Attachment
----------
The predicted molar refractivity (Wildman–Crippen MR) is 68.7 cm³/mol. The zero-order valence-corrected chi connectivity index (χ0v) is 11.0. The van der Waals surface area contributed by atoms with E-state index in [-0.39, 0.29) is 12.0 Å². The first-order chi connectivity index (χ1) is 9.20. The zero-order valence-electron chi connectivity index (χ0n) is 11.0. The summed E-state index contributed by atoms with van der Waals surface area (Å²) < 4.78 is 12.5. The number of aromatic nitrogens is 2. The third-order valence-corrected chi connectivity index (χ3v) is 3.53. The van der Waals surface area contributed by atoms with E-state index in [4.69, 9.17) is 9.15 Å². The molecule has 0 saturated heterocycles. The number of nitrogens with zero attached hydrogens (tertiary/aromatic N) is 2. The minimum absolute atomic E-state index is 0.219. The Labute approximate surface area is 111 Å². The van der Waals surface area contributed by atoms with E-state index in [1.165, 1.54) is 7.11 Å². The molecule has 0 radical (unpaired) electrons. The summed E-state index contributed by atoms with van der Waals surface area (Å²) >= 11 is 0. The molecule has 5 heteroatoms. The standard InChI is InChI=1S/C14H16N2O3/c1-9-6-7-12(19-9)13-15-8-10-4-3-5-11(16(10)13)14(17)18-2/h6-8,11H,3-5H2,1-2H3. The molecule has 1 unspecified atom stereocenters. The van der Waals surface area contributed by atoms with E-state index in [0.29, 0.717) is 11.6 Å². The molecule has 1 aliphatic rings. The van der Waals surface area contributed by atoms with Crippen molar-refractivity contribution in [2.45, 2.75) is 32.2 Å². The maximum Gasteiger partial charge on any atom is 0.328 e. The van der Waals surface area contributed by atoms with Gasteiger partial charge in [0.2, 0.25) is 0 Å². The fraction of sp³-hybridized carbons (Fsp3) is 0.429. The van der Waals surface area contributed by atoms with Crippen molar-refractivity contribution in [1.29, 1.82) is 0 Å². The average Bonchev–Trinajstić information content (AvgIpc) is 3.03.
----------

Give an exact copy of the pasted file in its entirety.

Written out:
The predicted molar refractivity (Wildman–Crippen MR) is 68.7 cm³/mol. The zero-order valence-corrected chi connectivity index (χ0v) is 11.0. The van der Waals surface area contributed by atoms with E-state index in [-0.39, 0.29) is 12.0 Å². The first-order chi connectivity index (χ1) is 9.20. The zero-order valence-electron chi connectivity index (χ0n) is 11.0. The summed E-state index contributed by atoms with van der Waals surface area (Å²) < 4.78 is 12.5. The number of aromatic nitrogens is 2. The third-order valence-corrected chi connectivity index (χ3v) is 3.53. The van der Waals surface area contributed by atoms with E-state index in [4.69, 9.17) is 9.15 Å². The molecule has 0 saturated heterocycles. The number of nitrogens with zero attached hydrogens (tertiary/aromatic N) is 2. The minimum absolute atomic E-state index is 0.219. The Labute approximate surface area is 111 Å². The van der Waals surface area contributed by atoms with E-state index in [1.165, 1.54) is 7.11 Å². The molecule has 0 radical (unpaired) electrons. The summed E-state index contributed by atoms with van der Waals surface area (Å²) >= 11 is 0. The molecule has 5 heteroatoms. The standard InChI is InChI=1S/C14H16N2O3/c1-9-6-7-12(19-9)13-15-8-10-4-3-5-11(16(10)13)14(17)18-2/h6-8,11H,3-5H2,1-2H3. The molecule has 1 unspecified atom stereocenters. The van der Waals surface area contributed by atoms with E-state index in [0.29, 0.717) is 11.6 Å². The molecule has 1 aliphatic rings. The van der Waals surface area contributed by atoms with Crippen molar-refractivity contribution in [2.45, 2.75) is 32.2 Å². The maximum Gasteiger partial charge on any atom is 0.328 e. The van der Waals surface area contributed by atoms with Gasteiger partial charge in [0.2, 0.25) is 0 Å². The fraction of sp³-hybridized carbons (Fsp3) is 0.429. The van der Waals surface area contributed by atoms with Crippen molar-refractivity contribution in [1.29, 1.82) is 0 Å². The average Bonchev–Trinajstić information content (AvgIpc) is 3.03.